9 lessons on negotiating for a higher salary

Negotiations are never easy, and unfortunately, we never learn how to handle these kinds of conversations best. The result? Many people leave money behind. These nine lessons about negotiation will help you get the salary you want from now on. In this way, everyone at the table leaves with a satisfied feeling.

Lessons on Negotiation

Whether you’re negotiating a higher salary at your new job or want a raise at your current job, keep these lessons in mind.

You don’t get paid for what you’re worth

But for how well you negotiate. Lesson number one is, therefore, to always negotiate your salary. Never say yes to the first bid; the other will never start with their maximum amount. You have a no; you can get a yes.

Do your homework before negotiating

Just because you don’t get paid for what you’re worth doesn’t mean you shouldn’t research how much you’re worth. This helps you to be more confident in your shoes.

Don’t forget how important sympathy is

In a negotiation, it is very tempting to see the other party as ‘the opponent.’ But remember that you don’t want to damage the relationship: you want to go or continue working here after all.

Not just because you want to keep the relationship. Anything you do in a negotiation that makes you seem less sympathetic reduces the chances of getting the offer you want.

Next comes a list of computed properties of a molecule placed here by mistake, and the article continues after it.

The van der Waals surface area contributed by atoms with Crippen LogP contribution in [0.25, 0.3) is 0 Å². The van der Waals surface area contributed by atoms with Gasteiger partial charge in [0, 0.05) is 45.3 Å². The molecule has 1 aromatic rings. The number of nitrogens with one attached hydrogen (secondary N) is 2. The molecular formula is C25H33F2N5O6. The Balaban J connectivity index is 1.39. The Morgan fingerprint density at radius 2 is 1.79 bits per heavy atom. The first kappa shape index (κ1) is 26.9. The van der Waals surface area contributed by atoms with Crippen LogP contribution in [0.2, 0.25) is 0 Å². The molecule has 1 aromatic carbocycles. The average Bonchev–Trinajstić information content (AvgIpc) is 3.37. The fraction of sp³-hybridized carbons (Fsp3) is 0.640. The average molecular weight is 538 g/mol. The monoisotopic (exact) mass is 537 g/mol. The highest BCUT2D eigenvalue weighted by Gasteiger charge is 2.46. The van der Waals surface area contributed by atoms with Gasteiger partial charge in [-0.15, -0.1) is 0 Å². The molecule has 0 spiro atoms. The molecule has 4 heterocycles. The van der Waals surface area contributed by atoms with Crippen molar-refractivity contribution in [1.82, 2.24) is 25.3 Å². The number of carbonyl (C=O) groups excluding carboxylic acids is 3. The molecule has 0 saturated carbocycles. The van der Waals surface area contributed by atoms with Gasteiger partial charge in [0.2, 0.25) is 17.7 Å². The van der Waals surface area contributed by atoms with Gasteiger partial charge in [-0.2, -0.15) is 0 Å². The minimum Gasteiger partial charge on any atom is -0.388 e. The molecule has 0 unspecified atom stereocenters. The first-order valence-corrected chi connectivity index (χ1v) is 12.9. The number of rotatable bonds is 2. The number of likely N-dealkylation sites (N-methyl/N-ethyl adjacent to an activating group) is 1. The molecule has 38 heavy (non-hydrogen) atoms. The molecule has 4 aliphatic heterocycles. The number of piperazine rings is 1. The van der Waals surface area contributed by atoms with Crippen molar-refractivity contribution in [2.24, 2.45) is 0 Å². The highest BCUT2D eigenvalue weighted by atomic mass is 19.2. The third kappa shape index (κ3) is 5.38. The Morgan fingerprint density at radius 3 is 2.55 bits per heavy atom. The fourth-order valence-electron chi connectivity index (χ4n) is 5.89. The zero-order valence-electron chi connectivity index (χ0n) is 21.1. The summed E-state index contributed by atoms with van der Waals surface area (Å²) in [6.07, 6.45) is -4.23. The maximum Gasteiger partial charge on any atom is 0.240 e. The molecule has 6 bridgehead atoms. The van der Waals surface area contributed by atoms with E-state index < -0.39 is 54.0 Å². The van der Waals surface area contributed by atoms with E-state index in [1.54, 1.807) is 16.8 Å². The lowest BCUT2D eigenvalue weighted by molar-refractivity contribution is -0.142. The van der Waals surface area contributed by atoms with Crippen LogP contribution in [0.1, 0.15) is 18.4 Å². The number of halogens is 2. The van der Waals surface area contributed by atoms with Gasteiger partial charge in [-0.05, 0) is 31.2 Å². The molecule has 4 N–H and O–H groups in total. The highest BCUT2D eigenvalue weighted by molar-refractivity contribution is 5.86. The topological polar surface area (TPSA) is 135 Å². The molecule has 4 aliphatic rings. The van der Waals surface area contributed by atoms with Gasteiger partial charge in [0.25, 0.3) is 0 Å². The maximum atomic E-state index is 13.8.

Help them understand why you deserve what you ask of them

If you can’t explain exactly why you deserve that raise, you really shouldn’t be asking for it.

Use facts, not emotions, when negotiating

It is important to use facts, not emotions. Sure, you may feel like you’re working harder than everyone else, but it’s easy for an employer to dismiss that feeling if you don’t have facts to back up that statement.

Tell the truth

“My advice is never to lie while negotiating, for example, about work experience or the amount of your previous salary. “There is a good chance that the lie will come out. But even if it doesn’t, it’s unethical.”

Don’t be afraid to take a time out

Did you know that silence is the ultimate power move during a negotiation? It gives you the chance to list everything and think carefully about your answer.

You can even request a ‘time out’ if you don’t remember and feel like you’re going to say yes too soon.

Ask if you can have a glass of water or go to the toilet. That way, you can pick yourself up again.

You don’t have to agree immediately

Another important lesson: you don’t have to agree right away during the negotiation. It is also possible to indicate that you want to think carefully about the offer and that you will come back to it tomorrow before 10 a.m. (for example).

Understand the company’s limitations

Maybe they like you and want to give them the salary you deserve, but they don’t because of restrictions like a salary cap. During the conversation, try to find out what the company’s limitations are.

In large companies, you may not be able to get paid more than others in a similar role. Then try to negotiate the start date, holidays, flexible working hours, and other fringe benefits.

For example, these secondary employment conditions are not possible again in a smaller company, but there is probably more room for salary negotiation. The better you understand the situation, the more likely you will propose an option that works for both parties.

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